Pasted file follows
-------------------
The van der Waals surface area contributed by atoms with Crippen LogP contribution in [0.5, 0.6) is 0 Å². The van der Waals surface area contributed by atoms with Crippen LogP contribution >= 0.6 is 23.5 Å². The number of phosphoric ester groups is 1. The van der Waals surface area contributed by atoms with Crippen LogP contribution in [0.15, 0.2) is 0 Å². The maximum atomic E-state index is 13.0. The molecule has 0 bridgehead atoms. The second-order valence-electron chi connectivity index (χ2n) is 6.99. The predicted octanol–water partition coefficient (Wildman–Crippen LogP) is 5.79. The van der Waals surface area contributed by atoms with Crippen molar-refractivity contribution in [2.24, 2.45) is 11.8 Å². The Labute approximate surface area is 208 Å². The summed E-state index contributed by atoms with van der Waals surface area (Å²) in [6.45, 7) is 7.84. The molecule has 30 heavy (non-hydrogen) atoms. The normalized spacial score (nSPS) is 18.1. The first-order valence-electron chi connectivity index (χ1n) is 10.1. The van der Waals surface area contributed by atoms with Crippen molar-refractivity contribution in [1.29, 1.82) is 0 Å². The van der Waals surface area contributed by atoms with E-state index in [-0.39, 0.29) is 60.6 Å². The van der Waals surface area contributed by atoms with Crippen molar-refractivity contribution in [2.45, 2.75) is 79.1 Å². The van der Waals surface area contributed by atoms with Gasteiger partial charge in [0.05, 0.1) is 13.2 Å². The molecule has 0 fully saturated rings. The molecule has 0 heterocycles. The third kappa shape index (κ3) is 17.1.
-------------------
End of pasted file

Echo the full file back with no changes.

The van der Waals surface area contributed by atoms with Crippen LogP contribution in [0.5, 0.6) is 0 Å². The van der Waals surface area contributed by atoms with Crippen LogP contribution >= 0.6 is 23.5 Å². The number of phosphoric ester groups is 1. The van der Waals surface area contributed by atoms with Crippen LogP contribution in [0.15, 0.2) is 0 Å². The maximum atomic E-state index is 13.0. The molecule has 0 bridgehead atoms. The second-order valence-electron chi connectivity index (χ2n) is 6.99. The predicted octanol–water partition coefficient (Wildman–Crippen LogP) is 5.79. The van der Waals surface area contributed by atoms with Crippen molar-refractivity contribution in [2.24, 2.45) is 11.8 Å². The Labute approximate surface area is 208 Å². The summed E-state index contributed by atoms with van der Waals surface area (Å²) in [6.45, 7) is 7.84. The molecule has 30 heavy (non-hydrogen) atoms. The normalized spacial score (nSPS) is 18.1. The first-order valence-electron chi connectivity index (χ1n) is 10.1. The van der Waals surface area contributed by atoms with Crippen molar-refractivity contribution in [1.29, 1.82) is 0 Å². The van der Waals surface area contributed by atoms with E-state index in [-0.39, 0.29) is 60.6 Å². The van der Waals surface area contributed by atoms with Crippen molar-refractivity contribution in [2.45, 2.75) is 79.1 Å². The van der Waals surface area contributed by atoms with Gasteiger partial charge in [0.05, 0.1) is 13.2 Å². The molecule has 0 fully saturated rings. The molecule has 0 heterocycles. The third kappa shape index (κ3) is 17.1.